In late December Congress finally took action, passing the tax extender bill, officially known as the Tax Increase Prevention Act of 2014 (H.R. 5771), which was signed into law by President Obama later that week. The good news is that these tax provisions are retroactive to January 1, 2014. The bad news is that they expired on December 31, 2014. Even so, you might be able to take advantage of them when you file your 2014 tax return. Let’s take a look at the ones most likely to affect taxpayers like you when filing your 2014 tax return.

1. Teachers’ Deduction for Certain Expenses

Primary and secondary school teachers buying school supplies out-of-pocket may be able to take an above-the-line deduction of up to $250 for unreimbursed expenses. An above the line deduction means that it can be taken before calculating adjusted gross income.

2. State and Local Sales Taxes 

Taxpayers that pay state and local sales tax can deduct the amounts paid on their federal tax returns (instead of state and local income taxes)–as long as they itemize.

3. Mortgage Insurance Premiums

Mortgage insurance premiums (PMI) are paid by homeowners with less than 20 percent equity in their homes. These premiums were deductible in tax years 2012, 2013, and once again in 2014; however, this tax break ended on December 31, 2014. Whether it will be extended for 2015 is unknown. Mortgage interest deductions for taxpayers who itemize are not affected.

4. Exclusion of Discharge of Principal Residence Indebtedness

Typically, forgiven debt is considered taxable income in the eyes of the IRS; however, this tax provision, which was extended through and expired at the end of 2014, allows homeowners whose homes have been foreclosed on or subjected to short sale to exclude up to $2 million of cancelled mortgage debt. Also included are taxpayers seeking debt modification on their home.

5. Distributions from IRAs for Charitable Contributions

Taxpayers who are age 70 1/2 or older can donate up to $100,000 in distributions from their IRA to charity. Some people do not want to take the mandatory minimum distributions (which are counted as income) upon reaching this age and instead can contribute it to charity, using it as a strategy to lower income enough to take advantage of other tax provisions with phaseout limits.

6. Parity for Mass Transit Fringe Benefits

This tax extender allows commuters who used mass transit in 2014 to exclude from income (up to $250 per month), transit benefits paid by their employers such as monthly rail or subway passes, making it on par with parking benefits (also up to $250 pre-tax). Like the other tax extenders, this provision expired at the end of last year (2014). In 2015, pre-tax benefits for mass transit commuters drop to a maximum of $130 per month, while parking benefits remain at $250.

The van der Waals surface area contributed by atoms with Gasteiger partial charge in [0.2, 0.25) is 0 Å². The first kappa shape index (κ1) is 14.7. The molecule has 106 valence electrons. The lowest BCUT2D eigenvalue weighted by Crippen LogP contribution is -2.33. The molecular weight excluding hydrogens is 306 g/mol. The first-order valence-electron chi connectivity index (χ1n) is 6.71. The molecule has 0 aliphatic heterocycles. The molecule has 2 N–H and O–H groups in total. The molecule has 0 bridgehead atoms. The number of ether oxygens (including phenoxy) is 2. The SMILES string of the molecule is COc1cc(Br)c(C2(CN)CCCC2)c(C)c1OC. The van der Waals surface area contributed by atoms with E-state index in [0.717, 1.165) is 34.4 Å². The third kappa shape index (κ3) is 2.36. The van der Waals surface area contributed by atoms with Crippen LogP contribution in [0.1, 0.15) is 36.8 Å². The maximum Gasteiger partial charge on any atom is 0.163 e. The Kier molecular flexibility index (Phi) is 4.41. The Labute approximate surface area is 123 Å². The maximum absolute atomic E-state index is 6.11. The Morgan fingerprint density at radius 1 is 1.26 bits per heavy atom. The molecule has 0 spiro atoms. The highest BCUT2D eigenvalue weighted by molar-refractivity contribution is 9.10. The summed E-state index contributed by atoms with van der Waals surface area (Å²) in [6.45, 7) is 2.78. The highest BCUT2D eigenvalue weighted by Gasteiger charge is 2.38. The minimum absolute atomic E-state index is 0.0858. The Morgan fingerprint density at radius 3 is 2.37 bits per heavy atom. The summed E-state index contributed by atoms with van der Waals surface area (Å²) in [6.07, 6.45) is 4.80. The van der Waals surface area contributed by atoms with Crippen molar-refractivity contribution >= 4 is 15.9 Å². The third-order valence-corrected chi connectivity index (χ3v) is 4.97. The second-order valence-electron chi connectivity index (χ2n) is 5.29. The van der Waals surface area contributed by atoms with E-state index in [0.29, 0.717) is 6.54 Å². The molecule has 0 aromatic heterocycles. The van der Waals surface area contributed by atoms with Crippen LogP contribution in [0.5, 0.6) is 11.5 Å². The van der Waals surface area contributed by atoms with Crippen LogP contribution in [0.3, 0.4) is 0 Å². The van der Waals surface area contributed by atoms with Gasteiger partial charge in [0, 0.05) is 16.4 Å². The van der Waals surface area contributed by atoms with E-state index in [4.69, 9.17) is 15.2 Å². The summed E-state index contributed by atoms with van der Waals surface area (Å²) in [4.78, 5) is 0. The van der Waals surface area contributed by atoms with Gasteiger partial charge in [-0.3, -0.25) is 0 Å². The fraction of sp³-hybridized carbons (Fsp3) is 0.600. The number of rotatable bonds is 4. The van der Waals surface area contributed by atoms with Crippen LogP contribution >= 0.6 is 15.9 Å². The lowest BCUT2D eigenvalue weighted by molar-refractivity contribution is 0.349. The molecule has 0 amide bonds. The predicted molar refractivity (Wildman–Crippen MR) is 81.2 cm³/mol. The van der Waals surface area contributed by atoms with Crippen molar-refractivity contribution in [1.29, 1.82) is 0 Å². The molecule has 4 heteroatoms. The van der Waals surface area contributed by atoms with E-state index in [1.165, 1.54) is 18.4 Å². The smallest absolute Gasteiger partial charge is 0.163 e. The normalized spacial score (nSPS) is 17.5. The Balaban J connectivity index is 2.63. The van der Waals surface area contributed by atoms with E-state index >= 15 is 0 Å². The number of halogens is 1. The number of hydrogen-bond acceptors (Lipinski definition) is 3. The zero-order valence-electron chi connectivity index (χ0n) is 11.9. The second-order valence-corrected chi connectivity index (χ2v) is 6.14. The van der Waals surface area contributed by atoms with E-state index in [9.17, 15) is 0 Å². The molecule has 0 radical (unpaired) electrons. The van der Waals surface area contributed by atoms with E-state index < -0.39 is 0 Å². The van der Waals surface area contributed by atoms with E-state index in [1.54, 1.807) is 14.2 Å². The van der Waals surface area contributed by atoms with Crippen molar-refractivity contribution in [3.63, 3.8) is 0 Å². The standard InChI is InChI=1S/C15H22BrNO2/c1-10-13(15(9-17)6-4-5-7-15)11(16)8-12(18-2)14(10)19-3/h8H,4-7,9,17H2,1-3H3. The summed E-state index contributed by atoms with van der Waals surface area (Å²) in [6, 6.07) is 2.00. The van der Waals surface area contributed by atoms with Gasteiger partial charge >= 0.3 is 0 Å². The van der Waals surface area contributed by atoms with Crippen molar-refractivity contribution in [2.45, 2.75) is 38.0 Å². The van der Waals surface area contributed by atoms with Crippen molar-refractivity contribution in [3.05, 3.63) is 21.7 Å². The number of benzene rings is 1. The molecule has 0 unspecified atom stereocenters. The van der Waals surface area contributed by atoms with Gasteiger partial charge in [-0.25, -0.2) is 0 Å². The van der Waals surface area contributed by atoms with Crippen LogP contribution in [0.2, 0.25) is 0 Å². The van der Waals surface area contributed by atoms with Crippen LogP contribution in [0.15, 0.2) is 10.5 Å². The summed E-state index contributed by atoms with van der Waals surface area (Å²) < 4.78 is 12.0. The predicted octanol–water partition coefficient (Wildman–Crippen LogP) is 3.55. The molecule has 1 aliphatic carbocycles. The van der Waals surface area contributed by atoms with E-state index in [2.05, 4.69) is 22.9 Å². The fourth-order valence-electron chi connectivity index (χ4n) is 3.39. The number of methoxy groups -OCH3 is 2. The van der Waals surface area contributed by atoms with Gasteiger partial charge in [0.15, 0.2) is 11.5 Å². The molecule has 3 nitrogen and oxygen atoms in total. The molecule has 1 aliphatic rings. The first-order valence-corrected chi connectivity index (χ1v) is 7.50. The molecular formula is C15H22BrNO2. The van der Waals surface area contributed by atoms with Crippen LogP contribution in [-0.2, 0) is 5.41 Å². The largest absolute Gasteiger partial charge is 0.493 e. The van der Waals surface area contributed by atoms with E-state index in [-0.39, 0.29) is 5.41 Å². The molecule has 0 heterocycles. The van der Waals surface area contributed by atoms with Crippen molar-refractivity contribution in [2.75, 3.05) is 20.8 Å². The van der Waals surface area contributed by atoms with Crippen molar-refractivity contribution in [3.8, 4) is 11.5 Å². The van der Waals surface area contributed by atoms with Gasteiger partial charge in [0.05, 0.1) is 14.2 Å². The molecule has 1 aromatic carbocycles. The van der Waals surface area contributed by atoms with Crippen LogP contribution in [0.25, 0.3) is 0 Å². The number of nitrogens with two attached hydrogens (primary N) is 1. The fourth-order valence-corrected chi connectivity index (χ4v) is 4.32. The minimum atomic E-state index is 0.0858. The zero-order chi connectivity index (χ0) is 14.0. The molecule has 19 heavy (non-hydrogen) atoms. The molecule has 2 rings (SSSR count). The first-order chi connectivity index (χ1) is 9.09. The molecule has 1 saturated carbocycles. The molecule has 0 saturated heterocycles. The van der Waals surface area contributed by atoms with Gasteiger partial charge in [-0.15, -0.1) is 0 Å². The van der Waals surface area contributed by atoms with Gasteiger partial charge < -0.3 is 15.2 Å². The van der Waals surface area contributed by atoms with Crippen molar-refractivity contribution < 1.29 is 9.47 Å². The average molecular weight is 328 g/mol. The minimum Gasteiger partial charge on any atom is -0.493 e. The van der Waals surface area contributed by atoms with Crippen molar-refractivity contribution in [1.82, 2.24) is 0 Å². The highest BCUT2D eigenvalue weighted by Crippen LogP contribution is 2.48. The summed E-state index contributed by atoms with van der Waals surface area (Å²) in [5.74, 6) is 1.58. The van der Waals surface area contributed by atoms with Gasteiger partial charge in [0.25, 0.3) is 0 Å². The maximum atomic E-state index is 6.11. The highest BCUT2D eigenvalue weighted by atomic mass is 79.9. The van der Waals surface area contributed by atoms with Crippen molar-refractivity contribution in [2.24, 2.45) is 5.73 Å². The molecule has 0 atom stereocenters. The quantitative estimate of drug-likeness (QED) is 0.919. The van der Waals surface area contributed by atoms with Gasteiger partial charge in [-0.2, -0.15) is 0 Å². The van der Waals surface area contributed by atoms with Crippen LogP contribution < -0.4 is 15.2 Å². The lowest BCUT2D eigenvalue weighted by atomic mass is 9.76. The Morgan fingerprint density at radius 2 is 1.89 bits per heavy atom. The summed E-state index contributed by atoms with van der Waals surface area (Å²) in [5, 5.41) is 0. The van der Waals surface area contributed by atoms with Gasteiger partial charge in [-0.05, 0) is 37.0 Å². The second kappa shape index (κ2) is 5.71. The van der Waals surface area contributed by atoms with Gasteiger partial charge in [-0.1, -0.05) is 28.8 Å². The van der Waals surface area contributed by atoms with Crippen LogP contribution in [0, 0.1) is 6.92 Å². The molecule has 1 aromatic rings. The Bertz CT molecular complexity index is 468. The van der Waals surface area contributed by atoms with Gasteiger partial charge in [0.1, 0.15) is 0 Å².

7. Energy Efficient Improvements (including Appliances)

This tax break has been around for a while, but if you made your home more energy efficient in 2014, now is the time to take advantage of this tax credit on your 2014 tax return. The credit reduces your taxes as opposed to a deduction that reduces your taxable income, and is 10 percent of the cost of building materials for items such as insulation, new water heaters, or a wood pellet stove.

Note: This tax is cumulative, so if you’ve taken the credit in any tax year since 2006, you will not be able to take the full $500 tax credit this year. If, for example, you took a credit of $300 in 2012, the maximum credit you could take this year is $200.

8. Qualified Tuition and Expenses

The deduction for qualified tuition and fees, extended through 2014, is an above-the-line tax deduction, which means that you don’t have to itemize your deductions to claim the expense. Taxpayers with income of up to $130,000 (joint) or $65,000 (single) can claim a deduction for up to $4,000 in expenses. Taxpayers with income over $130,000 but under $160,000 (joint) and over $65,000 but under $80,000 (single) can take a deduction up to $2,000; however, taxpayers with income over those amounts are not eligible for the deduction.

Qualified education expenses are defined as tuition and related expenses required for enrollment or attendance at an eligible educational institution. Related expenses include student-activity fees and expenses for books, supplies, and equipment as required by the institution.

9. Donation of Conservation Property

Also extended through 2014 was a tax provision that allowed taxpayers to donate property or easements to a local land trust or other conservation organization and receive a tax break in return.

10. Small Business Stock

If you invested in a small business such as a start-up C-corporation in 2014, consider taking advantage of this tax provision on your 2014 tax return. If you held onto this stock for five years, you can exclude 100 percent of the capital gains–in other words, you won’t be paying any capital gains. If you waited until January 2015 however, you will only be able to exclude 50 percent of the capital gains.

In addition to the tax extenders, there’s also good news for people with disabilities. Attached to the extender bill is the Achieving a Better Life Experience (ABLE) Act that allows people who were disabled before the age of 26 (and including family and friends) to contribute up to a combined total of $14,000 a year to an ABLE account. Accumulated earnings are tax free. Also, money held in the account would not disqualify the disabled person from receiving federal assistance benefits such as Medicaid and Supplemental Security Income–provided it is not used to pay for housing, transportation, education and wellness.

To learn more about ABLE or any of the tax extenders or are wondering whether you should be taking advantage of these and other tax credits and deductions that expired at the end of 2014, please give us a call today.


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